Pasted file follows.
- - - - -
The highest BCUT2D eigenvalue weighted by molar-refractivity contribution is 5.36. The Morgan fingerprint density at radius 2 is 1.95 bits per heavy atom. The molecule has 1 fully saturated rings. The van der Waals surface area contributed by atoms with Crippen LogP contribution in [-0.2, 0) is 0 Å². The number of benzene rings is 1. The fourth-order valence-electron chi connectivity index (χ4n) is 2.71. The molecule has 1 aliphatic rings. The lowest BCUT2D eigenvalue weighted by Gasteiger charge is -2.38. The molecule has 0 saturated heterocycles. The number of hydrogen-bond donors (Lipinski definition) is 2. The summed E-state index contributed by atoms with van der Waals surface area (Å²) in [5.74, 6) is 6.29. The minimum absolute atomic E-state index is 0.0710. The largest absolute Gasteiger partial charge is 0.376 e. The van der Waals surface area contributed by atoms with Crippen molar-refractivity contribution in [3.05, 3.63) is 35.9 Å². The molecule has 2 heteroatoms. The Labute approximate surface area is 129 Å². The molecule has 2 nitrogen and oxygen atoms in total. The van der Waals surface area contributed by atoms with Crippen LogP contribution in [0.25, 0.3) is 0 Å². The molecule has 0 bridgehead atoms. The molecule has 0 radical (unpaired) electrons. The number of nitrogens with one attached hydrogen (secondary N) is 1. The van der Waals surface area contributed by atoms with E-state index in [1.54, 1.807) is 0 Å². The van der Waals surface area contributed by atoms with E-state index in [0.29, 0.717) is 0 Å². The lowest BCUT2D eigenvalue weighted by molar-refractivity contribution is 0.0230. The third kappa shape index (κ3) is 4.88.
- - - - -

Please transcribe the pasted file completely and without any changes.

The highest BCUT2D eigenvalue weighted by molar-refractivity contribution is 5.36. The Morgan fingerprint density at radius 2 is 1.95 bits per heavy atom. The molecule has 1 fully saturated rings. The van der Waals surface area contributed by atoms with Crippen LogP contribution in [-0.2, 0) is 0 Å². The number of benzene rings is 1. The fourth-order valence-electron chi connectivity index (χ4n) is 2.71. The molecule has 1 aliphatic rings. The lowest BCUT2D eigenvalue weighted by Gasteiger charge is -2.38. The molecule has 0 saturated heterocycles. The number of hydrogen-bond donors (Lipinski definition) is 2. The summed E-state index contributed by atoms with van der Waals surface area (Å²) in [5.74, 6) is 6.29. The minimum absolute atomic E-state index is 0.0710. The largest absolute Gasteiger partial charge is 0.376 e. The van der Waals surface area contributed by atoms with Crippen molar-refractivity contribution in [3.05, 3.63) is 35.9 Å². The molecule has 2 heteroatoms. The Labute approximate surface area is 129 Å². The molecule has 2 nitrogen and oxygen atoms in total. The van der Waals surface area contributed by atoms with Crippen LogP contribution in [0.25, 0.3) is 0 Å². The molecule has 0 bridgehead atoms. The molecule has 0 radical (unpaired) electrons. The number of nitrogens with one attached hydrogen (secondary N) is 1. The van der Waals surface area contributed by atoms with E-state index in [1.54, 1.807) is 0 Å². The van der Waals surface area contributed by atoms with E-state index in [0.29, 0.717) is 0 Å². The lowest BCUT2D eigenvalue weighted by molar-refractivity contribution is 0.0230. The third kappa shape index (κ3) is 4.88.